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Am J Psychiatry. 1998 Feb;155(2):214-9.

Cocaine dependence with and without PTSD among subjects in the National Institute on Drug Abuse Collaborative Cocaine Treatment Study.

Author information

1
Department of Psychiatry, Harvard Medical School, Boston, USA. Lnajavits@aol.com

Abstract

OBJECTIVE:

This study examined the prevalence of lifetime traumatic events and current symptoms of posttraumatic stress disorder (PTSD) among treatment-seeking cocaine-dependent outpatients and compared patients with and without PTSD on current substance use, psychopathology, and sociodemographic characteristics.

METHOD:

The subjects were 122 adult cocaine-dependent outpatients participating in a treatment outcome study of psychosocial therapy. In addition to standard self-report and interview measures of psychopathology and substance use, the subjects completed the Trauma History Questionnaire and the PTSD Checklist before entering treatment.

RESULTS:

These patients experienced a large number of lifetime traumatic events (mean = 5.7); men experienced more general disasters and crime-related traumas than women, and women experienced more physical and sexual abuse than men. According to self-report measures, 20.5% of the subjects currently met the DSM-III-R criteria for PTSD; the rate of PTSD was 30.2% among women and 15.2% among men. Patients with PTSD had significantly higher rates of co-occurring axis I and axis II disorders, interpersonal problems, medical problems, resistance to treatment, and psychopathology symptoms than patients without PTSD. Psychopathology symptoms represented the most consistent difference between the two groups and provided the best prediction of PTSD status in a logistic regression. However, the groups did not differ significantly in current substance use or sociodemographic characteristics.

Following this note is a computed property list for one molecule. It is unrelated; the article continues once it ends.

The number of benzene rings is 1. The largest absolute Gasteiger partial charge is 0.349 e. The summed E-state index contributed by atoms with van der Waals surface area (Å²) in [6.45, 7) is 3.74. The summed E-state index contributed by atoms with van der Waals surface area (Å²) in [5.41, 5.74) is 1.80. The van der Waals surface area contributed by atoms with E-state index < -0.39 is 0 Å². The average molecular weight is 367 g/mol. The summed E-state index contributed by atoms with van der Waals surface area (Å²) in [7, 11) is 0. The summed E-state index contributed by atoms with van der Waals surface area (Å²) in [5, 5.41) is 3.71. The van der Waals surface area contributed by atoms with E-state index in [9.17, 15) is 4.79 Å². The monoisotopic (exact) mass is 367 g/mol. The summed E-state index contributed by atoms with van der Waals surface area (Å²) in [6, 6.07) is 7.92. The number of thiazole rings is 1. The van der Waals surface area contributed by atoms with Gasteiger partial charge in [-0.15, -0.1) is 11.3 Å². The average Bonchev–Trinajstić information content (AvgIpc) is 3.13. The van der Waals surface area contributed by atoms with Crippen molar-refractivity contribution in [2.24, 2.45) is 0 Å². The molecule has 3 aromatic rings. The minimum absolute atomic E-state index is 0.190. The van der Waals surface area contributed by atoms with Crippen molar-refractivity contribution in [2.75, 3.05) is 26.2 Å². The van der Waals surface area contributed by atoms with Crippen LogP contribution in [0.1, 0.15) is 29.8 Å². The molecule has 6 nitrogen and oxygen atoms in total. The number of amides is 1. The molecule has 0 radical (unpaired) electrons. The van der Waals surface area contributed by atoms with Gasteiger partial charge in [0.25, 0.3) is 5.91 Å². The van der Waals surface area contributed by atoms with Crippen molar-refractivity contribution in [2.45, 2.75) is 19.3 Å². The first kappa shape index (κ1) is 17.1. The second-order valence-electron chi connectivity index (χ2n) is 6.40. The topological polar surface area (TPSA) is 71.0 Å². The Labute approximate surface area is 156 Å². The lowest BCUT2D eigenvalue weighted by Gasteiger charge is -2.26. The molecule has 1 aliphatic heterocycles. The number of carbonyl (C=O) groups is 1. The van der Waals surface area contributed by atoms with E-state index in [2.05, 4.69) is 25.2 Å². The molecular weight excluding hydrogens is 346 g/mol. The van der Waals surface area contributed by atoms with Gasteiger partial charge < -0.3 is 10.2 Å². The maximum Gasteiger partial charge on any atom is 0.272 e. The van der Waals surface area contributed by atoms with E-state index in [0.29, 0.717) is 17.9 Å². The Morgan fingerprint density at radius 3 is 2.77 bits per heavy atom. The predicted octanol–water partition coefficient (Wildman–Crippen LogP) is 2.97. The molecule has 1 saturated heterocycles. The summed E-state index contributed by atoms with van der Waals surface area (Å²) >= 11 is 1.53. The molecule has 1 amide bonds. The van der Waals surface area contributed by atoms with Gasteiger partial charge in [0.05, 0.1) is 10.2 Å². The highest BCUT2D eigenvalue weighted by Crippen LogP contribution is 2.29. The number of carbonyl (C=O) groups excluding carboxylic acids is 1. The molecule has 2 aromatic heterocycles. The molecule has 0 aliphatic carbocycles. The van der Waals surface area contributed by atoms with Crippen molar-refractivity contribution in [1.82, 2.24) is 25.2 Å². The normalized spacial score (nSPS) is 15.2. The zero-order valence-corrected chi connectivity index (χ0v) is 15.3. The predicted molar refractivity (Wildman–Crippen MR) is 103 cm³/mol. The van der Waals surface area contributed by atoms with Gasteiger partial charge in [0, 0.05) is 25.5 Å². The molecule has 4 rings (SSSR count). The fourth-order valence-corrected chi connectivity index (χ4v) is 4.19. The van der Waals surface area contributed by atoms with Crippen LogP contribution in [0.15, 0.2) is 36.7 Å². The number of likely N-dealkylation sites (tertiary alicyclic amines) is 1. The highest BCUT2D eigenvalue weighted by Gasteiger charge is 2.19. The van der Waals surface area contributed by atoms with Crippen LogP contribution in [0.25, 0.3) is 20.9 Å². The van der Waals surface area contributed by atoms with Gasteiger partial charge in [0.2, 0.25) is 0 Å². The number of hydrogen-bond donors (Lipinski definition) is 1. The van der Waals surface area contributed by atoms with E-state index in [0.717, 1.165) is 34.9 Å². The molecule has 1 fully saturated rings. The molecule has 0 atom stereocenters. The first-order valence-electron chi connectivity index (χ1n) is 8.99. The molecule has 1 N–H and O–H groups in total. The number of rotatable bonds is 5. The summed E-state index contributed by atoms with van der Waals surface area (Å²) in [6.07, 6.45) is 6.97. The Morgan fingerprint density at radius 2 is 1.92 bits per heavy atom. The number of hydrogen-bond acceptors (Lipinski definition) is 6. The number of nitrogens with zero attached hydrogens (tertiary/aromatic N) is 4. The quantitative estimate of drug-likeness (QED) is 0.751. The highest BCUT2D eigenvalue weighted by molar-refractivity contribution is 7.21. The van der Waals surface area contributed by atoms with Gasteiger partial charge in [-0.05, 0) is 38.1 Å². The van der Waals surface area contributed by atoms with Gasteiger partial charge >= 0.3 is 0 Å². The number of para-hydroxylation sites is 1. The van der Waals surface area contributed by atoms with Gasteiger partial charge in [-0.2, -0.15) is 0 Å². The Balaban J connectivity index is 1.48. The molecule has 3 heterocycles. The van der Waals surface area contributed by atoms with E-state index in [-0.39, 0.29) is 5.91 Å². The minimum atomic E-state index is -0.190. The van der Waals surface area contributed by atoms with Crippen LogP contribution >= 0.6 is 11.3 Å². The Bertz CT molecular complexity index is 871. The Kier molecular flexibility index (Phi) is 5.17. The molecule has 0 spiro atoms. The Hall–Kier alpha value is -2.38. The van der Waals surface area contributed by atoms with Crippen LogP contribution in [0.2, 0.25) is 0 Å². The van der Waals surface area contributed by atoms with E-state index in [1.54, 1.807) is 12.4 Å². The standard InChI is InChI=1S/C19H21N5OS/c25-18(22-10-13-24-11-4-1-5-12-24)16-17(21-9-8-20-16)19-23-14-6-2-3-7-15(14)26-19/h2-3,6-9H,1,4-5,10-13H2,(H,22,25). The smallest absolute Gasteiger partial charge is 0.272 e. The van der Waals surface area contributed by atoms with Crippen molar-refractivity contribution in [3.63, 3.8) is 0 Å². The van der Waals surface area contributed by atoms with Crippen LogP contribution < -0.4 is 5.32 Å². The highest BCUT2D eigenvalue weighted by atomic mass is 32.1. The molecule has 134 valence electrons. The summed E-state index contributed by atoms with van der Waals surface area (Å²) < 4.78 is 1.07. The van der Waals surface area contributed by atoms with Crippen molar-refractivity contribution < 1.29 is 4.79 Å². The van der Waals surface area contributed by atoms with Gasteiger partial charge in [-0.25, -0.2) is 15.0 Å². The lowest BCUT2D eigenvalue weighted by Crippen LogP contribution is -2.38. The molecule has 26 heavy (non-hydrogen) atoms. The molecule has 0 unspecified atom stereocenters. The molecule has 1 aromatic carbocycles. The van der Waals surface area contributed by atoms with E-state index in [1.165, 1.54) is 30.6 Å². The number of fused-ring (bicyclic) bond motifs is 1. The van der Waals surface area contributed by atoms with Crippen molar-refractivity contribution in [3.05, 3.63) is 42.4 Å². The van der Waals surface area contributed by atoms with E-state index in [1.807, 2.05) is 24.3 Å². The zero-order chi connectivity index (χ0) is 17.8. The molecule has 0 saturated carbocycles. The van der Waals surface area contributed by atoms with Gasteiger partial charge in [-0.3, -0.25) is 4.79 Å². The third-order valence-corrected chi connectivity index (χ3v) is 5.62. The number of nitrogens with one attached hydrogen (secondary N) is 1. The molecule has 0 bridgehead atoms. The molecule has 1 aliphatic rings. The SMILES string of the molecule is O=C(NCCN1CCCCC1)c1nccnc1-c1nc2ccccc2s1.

CONCLUSIONS:

These findings underscore the value of screening substance abusers for PTSD, because it can identify a small but substantial number who might require additional treatment. Further studies of the relationship between PTSD and substance abuse appear warranted.

PMID:
9464200
DOI:
10.1176/ajp.155.2.214
[Indexed for MEDLINE]

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